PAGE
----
Who was Horace?

   Horace (65-8 B.C.) was one of the greatest poets of ancient Rome. He became famous for the beautiful song like verses in his Odes. Horace wrote about a variety of subjects, including friendship, heroism, politics, and religion. Some of his poems reflect such moral values as respect for the gods and obedience to the law and to the state.
   Horace's short lyrics are collected in Epodes and in Odes. His collection called Satires includes some warm and human poems, among them a famous one about a bore. Horace wrote poems to his friends in the form of letters, which make up the collection called Epistles.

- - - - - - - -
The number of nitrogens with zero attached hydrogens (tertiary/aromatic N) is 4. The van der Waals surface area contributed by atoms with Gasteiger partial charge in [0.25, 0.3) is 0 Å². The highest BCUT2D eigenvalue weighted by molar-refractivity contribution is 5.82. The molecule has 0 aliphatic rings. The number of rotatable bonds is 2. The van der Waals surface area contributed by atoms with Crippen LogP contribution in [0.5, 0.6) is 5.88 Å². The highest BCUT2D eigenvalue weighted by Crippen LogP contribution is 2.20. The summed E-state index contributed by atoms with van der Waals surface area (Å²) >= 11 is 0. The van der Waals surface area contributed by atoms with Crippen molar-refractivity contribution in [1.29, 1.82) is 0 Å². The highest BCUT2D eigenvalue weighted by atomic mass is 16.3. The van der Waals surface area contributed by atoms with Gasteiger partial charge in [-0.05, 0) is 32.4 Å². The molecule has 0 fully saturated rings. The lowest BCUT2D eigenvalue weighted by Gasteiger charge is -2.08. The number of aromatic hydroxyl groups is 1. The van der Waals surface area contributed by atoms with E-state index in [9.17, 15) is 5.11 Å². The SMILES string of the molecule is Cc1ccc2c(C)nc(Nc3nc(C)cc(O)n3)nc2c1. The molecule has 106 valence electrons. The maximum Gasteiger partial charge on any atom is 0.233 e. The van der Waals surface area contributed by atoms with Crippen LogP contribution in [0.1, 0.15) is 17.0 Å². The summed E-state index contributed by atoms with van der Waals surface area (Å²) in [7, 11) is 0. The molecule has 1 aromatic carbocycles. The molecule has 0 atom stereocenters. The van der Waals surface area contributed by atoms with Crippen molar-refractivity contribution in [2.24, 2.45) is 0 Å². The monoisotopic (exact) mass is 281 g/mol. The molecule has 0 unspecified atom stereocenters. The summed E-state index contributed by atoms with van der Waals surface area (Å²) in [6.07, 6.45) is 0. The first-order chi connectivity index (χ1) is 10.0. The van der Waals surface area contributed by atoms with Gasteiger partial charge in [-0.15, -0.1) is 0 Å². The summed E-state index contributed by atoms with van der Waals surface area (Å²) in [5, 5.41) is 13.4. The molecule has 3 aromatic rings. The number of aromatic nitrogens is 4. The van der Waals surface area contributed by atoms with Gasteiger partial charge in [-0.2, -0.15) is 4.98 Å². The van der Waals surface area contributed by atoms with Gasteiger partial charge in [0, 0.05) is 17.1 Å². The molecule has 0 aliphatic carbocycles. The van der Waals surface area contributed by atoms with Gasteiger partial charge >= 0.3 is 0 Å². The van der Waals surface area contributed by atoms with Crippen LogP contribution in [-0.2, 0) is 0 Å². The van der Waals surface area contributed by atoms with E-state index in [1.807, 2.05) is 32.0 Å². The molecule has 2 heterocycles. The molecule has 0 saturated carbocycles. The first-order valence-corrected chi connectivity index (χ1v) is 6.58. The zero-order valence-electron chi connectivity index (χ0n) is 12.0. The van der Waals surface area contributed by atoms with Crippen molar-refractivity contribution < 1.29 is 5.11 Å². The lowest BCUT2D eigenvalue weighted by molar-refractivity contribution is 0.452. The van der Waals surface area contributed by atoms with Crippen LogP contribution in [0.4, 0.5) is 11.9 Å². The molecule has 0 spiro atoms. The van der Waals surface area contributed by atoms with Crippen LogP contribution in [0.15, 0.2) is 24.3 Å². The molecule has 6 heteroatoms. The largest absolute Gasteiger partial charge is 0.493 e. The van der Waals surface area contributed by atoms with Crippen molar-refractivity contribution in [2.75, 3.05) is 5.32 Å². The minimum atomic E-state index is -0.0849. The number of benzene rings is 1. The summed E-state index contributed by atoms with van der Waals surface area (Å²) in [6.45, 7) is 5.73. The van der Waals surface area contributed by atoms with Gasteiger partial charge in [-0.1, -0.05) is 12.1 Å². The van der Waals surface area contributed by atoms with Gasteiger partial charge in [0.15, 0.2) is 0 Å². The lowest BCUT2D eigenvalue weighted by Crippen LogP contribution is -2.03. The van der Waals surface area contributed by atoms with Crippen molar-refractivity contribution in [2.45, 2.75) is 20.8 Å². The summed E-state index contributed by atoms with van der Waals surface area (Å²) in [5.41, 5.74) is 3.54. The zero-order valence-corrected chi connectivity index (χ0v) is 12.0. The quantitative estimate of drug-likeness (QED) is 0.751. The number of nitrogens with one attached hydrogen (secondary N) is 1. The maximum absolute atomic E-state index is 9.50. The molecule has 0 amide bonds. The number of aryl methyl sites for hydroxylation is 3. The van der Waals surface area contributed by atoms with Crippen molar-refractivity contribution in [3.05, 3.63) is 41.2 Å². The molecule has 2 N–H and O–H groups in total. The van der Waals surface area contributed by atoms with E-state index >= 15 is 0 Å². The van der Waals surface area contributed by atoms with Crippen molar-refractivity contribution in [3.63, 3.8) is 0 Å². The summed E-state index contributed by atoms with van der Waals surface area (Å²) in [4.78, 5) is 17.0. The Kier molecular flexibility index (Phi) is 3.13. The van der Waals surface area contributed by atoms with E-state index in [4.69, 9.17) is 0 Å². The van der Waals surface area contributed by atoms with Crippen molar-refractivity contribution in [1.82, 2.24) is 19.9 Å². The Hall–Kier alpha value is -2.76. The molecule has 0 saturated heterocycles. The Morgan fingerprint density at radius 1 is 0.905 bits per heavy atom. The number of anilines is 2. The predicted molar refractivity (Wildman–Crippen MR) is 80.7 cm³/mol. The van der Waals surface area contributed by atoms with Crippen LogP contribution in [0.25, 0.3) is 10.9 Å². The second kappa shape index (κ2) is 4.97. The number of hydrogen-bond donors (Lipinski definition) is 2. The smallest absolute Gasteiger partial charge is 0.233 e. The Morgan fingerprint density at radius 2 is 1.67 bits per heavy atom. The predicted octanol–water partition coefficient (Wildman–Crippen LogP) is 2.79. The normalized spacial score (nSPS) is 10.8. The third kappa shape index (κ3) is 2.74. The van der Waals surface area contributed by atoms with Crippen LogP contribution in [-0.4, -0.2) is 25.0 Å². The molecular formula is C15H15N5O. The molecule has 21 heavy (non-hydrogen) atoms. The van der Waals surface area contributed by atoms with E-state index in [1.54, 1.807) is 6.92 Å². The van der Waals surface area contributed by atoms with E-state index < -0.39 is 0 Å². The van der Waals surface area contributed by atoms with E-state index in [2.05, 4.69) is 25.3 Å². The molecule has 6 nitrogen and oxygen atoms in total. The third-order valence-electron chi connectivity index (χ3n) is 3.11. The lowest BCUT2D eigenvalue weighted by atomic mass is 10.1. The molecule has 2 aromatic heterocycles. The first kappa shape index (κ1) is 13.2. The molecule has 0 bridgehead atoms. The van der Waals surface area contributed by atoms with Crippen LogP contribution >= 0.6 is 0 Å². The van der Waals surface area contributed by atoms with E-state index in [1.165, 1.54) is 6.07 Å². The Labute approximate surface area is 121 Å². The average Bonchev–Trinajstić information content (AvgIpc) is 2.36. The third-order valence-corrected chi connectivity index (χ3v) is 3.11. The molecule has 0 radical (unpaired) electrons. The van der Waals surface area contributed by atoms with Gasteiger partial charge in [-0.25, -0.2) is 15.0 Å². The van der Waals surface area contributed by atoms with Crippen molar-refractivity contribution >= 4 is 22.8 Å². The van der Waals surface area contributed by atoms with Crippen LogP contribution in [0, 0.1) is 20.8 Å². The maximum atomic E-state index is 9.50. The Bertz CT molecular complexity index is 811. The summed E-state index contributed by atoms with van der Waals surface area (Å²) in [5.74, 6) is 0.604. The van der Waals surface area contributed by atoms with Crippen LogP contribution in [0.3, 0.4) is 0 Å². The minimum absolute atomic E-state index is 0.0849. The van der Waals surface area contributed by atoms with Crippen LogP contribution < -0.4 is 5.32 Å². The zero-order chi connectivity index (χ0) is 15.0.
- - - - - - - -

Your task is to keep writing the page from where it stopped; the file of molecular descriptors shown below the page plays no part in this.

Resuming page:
Quintus Horatius Flaccus was born in the province of Apulia in southern Italy. His father, though a former slave, gave him an excellent education in Rome and Athens. Horace left his studies in Athens to join the army of Marcus Junius Brutus, a Roman revolutionary general. In 42 B.C., Brutus was defeated in battle at Philippi and Horace returned to Rome. He became a clerk in the government of Emperor Augustus and began to write poetry. He devoted himself to writing after gaining the financial support of Gaius Maecenas, a wealthy patron of the arts.